BassWestUSA - November/December, 2009, Page 13

national report

Garland Passing

By Brent BeCker

The bass fishing world lost the second half of the innovation team of one of the most copied baits ever. Garry Garland, co-in- ventor of the Gitzit tube bait, passed away on August 25th from complications from lung disease. He was 66 years old. Bobby and Garry Garland began making the mini jig in Oregon in the early 60’s. Bobby and Garry were big fans of the Marabou Jig, which used hair-like fibers as the bulk of the bait. The main target for their fishing was crappie and other pan fish, with the occasional bass. The brothers relocated to Kingman, Arizona in the early 70’s where they began to expand their design to larger or fatter type tubes. Then the two brothers split up in 1975, Garry staying in Kingman and Bobby went to Utah. Garry started Canyon-Plastics and Bobby opened BassinMan. Bobby eventually took the business and himself to Arkansas in the 80’s. Both Bobby and Garry were innovators of light tackle and fi- nesse bass fishing ever since they invented the original Gitzit in the 70’s. Both Garlands manufactured fishing lures for over 30 years. They made over 150 colors and color combinations over the years. The Gitzit name came one day in a conversation with Lake Havasu tackle storeowner, Ed Legan. Bobby showed Ed the larger or fatter tube. Ed replied, “So, this fat one gets it?” as in gets the bass. And so that little “gets it” comment turned into Gitzit! Many major plastic lure companies have copied the bait, but there is truly only one Gitzit. The anglers that fish tube lures know that there is no substitute. Garry took pride in the fact that he used premium plastic and did everything by hand. Sure it would have been more lucrative to send his work across the border or overseas, but Garry had true passion for the sport of fishing and the art of lure making. Garry made several sizes and styles of tubes from 2 inches up to the 7 inch Tora Tube, where most manufactures have one or two at the most. As I mentioned before, the Garlands were huge pan-fish fish- ermen in Oregon. They decided to take the Marabou Jig concept and make one out of plastic. They took used plastic baits and re- molded them on to a nail to create the bait. Once the bait cooled they rolled it off the nail, took a razor blade and made the skirt or tentacles. Put the bait on a small jig head and the rest is history. When the brothers relocated to the desert, they had three quality bass fishing lakes: Mead, Mohave, and Havasu. They used bigger nails to make the bigger tubes. They continued to fish the bait on light line; 2 to 4 pound test. And they continued to use light jig heads from 1/32 to 1/8. The original technique was to cast the Gitzit out and let it fall on slack line either into cover or around boulders. The brothers had no idea the Gitzit had a natural spiral action as it fell on slack line, they later discovered that if they moved the weight from the tip to the center, the spiral would widen. Garry stated that they spent more time developing jig heads than they did the actual Gitzit. The Gitzit made it East by means of Guido Hibdon, although Denny Brauer can be credited for putting the “tube” in to ev- eryone’s tackle box. Guido drew Bobby Garland in a tourna- ment and Bobby put fish after fish in the boat. Guido took the baits back East and began winning several tournaments. Guido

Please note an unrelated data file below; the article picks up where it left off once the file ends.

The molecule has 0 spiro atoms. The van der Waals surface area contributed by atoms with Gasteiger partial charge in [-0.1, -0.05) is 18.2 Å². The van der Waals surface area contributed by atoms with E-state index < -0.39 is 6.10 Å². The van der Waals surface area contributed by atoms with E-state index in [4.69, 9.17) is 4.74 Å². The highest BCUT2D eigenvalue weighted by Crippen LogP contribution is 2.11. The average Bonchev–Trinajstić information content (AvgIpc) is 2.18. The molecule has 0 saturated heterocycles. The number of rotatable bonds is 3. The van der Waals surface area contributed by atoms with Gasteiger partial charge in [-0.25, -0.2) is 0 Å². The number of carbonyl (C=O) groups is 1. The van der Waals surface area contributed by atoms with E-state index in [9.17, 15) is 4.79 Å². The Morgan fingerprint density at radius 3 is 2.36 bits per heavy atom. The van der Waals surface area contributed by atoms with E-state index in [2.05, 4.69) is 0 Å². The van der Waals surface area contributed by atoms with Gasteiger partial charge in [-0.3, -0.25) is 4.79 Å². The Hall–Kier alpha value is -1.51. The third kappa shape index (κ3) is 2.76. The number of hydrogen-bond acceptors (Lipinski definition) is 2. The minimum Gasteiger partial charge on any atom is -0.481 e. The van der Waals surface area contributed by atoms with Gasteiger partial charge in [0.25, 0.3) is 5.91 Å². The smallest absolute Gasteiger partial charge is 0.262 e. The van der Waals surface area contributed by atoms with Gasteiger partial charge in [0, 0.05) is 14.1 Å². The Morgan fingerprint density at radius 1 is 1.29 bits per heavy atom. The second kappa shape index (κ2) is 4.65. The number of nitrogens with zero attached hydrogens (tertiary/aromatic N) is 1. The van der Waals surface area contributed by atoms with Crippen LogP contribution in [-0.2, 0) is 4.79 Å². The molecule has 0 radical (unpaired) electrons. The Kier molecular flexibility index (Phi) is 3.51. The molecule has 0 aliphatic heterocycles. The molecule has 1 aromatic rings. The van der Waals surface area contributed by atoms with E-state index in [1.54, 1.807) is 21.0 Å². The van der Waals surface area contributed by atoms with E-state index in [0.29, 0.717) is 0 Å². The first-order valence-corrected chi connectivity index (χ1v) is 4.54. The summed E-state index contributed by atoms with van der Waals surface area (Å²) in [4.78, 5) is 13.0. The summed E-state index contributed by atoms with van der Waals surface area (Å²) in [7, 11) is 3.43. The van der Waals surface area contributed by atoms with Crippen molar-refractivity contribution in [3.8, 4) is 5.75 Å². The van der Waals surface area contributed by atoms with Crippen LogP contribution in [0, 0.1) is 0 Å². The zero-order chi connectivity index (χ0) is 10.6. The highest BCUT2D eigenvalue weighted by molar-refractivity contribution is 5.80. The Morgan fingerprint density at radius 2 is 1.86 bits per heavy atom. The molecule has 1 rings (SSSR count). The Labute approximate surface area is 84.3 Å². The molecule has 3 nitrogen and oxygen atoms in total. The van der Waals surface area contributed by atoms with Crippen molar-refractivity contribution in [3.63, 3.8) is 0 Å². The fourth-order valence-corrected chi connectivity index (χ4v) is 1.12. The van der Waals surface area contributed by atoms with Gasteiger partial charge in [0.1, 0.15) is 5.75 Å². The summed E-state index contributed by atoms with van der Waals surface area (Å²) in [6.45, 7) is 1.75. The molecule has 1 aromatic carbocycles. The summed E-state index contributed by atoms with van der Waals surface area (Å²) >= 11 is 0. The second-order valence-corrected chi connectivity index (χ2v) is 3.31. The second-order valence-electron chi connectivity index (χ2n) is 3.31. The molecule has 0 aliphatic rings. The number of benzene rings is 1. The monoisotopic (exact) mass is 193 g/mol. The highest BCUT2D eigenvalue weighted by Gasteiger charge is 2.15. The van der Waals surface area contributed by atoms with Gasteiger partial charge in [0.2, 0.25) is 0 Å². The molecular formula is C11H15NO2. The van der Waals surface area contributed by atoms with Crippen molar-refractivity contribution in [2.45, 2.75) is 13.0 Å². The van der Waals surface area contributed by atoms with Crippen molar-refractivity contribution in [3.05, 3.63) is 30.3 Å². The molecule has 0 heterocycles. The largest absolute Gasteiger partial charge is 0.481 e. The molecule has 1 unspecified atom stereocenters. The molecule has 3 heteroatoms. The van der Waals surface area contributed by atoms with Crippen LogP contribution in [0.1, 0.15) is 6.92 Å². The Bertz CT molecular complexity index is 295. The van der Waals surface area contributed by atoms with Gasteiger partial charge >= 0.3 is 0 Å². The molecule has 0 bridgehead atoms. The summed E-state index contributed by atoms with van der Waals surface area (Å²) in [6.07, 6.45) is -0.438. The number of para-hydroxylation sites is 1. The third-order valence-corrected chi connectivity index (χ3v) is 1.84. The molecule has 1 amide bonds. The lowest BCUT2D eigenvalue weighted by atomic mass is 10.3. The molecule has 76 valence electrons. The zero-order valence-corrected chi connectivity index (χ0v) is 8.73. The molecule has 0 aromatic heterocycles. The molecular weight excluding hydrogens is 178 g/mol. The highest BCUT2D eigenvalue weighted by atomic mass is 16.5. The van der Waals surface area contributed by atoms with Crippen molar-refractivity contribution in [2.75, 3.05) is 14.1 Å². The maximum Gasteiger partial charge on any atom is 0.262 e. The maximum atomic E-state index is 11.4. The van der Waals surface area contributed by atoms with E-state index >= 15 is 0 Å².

couldn’t keep it a secret much longer and the Gitzit began being copied and fished multiple ways. Brauer flipped and pitched the tube in heavy cover and began to win tournament after tourna- ment. The “other” bait that the Garland brothers are noted for is the Spider Jig! Bobby and Garry developed the first twin-tail skirted jig as well. So, if you have ever fished a Yamamoto twin tail, then you can thank the Garland Brothers. Canyon Plastics is still alive and well, and housed in the same building in Kingman, Arizona. Jay Pennington purchased the com- pany from Garry in 2006. Although Garry was no longer the owner, he continued to be found in the shop more times than not. You could call him anytime and he would be more than happy to help or talk fish stories. He fished at least 3 days a week, targeting the crappie on Lake Havasu, but Garry will tell you that the Temple Bar area of Lake Mead has always been his favorite, and as a kid I remember reading Kimak’s fishing report every Thursday in the Las Vegas Re- view Journal, and more times than not, it said the bass were being caught at Temple Bar using a Gitzit. Garry never lost the love of the sport or his passion for the Gitzit. BW

November/December 2009